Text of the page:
He adds that 'shutting internal doors wherever possible as part of your bedtime routine can buy extra time in a fire to get everyone out once a smoke alarm has gone off'. A closed door won't prevent smoke reaching the detector as there will normally be enough of a gap around its edges and alarms are sensitive to quite small amounts of smoke.

Overall the combination of shutting downstairs internal doors and working smoke alarms will make a very significant difference to your chances of a safe escape.

Have a family fire plan

Just as schools and work places have fire practices, create a family fire plan and make sure all family members (and any overnight guests/ babysitters) are aware of it.

Here are some tips from the Fire Brigade to help plan your family's escape from fire:

  • The best escape route is often the normal way in and out of your home
  • Think of any difficulties you may have getting out,eg, at night you may need to have a torch to light your way (it's worth each older child having one by their bed).
  • Choose a second escape route, in case the first one is blocked
  • Keep all exits clear of obstructions, like bicycles (and pushchairs)
  • If there are children, older or disabled people or pets, plan how you will get them out.
Whilst reassuring your children that fires are rare, teach them what to do if it does happen. Children have been known to hide under their beds or in a wardrobe in fires with tragic consequences and it's worth telling them that they should not try and gather up their belongings - it is all replaceable.

"Make sure they know not to go looking for the fire too" says Gary.

If they do find themselves in a smoke-filled room, they should stay low and crawl along the floor to limit inhalation.


If there's a fire at night when they are in bed...

If your children hear the smoke alarm going off at night (and make sure they know what it sounds like), they should touch the handle of their bedroom door rather than opening it. If it's cool, they can leave the room and get out of the house as quickly as possible/ get to you if the route to your room is clear. If the handle is hot, it means the fire is close to the other side of the door and they are safer staying in their room.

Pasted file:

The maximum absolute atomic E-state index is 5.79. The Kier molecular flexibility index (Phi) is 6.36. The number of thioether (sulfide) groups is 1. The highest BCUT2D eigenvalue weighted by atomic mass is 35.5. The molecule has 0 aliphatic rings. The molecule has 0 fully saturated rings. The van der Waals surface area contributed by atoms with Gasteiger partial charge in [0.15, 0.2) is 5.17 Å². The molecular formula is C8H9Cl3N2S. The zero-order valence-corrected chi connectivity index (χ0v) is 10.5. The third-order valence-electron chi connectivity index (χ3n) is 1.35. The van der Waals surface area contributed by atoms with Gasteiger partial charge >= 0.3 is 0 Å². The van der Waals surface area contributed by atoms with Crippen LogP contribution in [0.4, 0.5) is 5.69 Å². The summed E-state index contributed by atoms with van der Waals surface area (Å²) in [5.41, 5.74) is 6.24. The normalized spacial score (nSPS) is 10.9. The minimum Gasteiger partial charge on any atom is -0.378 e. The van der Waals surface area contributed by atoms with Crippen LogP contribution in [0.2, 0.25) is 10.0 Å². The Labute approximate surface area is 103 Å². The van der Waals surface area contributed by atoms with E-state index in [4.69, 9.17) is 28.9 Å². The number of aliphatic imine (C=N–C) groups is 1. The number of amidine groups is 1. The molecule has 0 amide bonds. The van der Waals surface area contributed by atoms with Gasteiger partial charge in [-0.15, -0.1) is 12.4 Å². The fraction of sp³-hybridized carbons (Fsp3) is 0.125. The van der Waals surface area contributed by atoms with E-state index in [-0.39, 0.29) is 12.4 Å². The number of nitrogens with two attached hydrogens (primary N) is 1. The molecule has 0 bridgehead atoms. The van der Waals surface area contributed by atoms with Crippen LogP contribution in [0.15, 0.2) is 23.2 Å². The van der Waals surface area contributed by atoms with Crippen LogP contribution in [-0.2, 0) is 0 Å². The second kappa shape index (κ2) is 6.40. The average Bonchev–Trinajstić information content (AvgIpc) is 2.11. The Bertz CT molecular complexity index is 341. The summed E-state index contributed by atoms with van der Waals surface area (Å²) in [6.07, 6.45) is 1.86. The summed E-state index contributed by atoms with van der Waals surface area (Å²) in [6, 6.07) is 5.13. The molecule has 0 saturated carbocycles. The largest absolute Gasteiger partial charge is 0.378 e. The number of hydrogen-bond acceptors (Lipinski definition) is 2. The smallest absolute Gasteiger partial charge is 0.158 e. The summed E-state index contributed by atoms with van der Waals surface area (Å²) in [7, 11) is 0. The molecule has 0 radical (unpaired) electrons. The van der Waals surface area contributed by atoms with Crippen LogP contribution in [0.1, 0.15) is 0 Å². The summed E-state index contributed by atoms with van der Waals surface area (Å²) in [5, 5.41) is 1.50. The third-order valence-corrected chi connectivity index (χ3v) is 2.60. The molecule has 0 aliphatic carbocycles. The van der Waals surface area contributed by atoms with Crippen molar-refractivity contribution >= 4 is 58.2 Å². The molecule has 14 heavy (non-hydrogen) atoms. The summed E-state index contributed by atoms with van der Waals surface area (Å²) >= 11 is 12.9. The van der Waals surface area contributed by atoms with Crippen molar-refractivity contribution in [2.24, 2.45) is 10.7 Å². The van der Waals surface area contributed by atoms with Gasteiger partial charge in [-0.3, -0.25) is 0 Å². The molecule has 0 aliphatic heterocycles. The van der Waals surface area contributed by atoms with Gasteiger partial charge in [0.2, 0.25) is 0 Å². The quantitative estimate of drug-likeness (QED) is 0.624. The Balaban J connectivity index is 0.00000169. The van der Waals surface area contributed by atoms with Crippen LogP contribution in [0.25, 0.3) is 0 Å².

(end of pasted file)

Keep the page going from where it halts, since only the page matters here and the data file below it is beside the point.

If this happens, explain that they should put cushions, towels or bedding at the bottom of the door to block smoke if possible, and to open the window and shout for help.

In most circumstances this will be safer than them trying to climb out, but obviously if you live in a rural area and no one will hear them shouting, that might be necessary. If you are concerned about this scenario, it might be worth requesting a home safety check from your local fire brigade (see below) as then a fire officer can talk to you about the best escape plan for your individual property and circumstances.


Make sure everyone knows where door and window keys are kept

Decide where the keys to doors and windows should be kept and always keep them in that place. Make sure everyone in your household knows where they are - including babysitters and grandparents staying with you. In our drive to keep burglars out, many of us neglect to ensure that we also can get out quickly if there's a fire.

As soon as they're old enough, teach your children your address and about when to phone 999.

Of course, they also need to be taught when NOT to call 999 too though to prevent time-wasting false alarms.

Everyone's house is different and each fire situation is different but think through what you would do and more than anything else, ensure your family remembers the motto 'get out,stay out, call the fire brigade out'.

If you're particularly concerned about the risks of fire, many local fire brigades offer free home safety checks.

For further advice, see Fire Brigade information.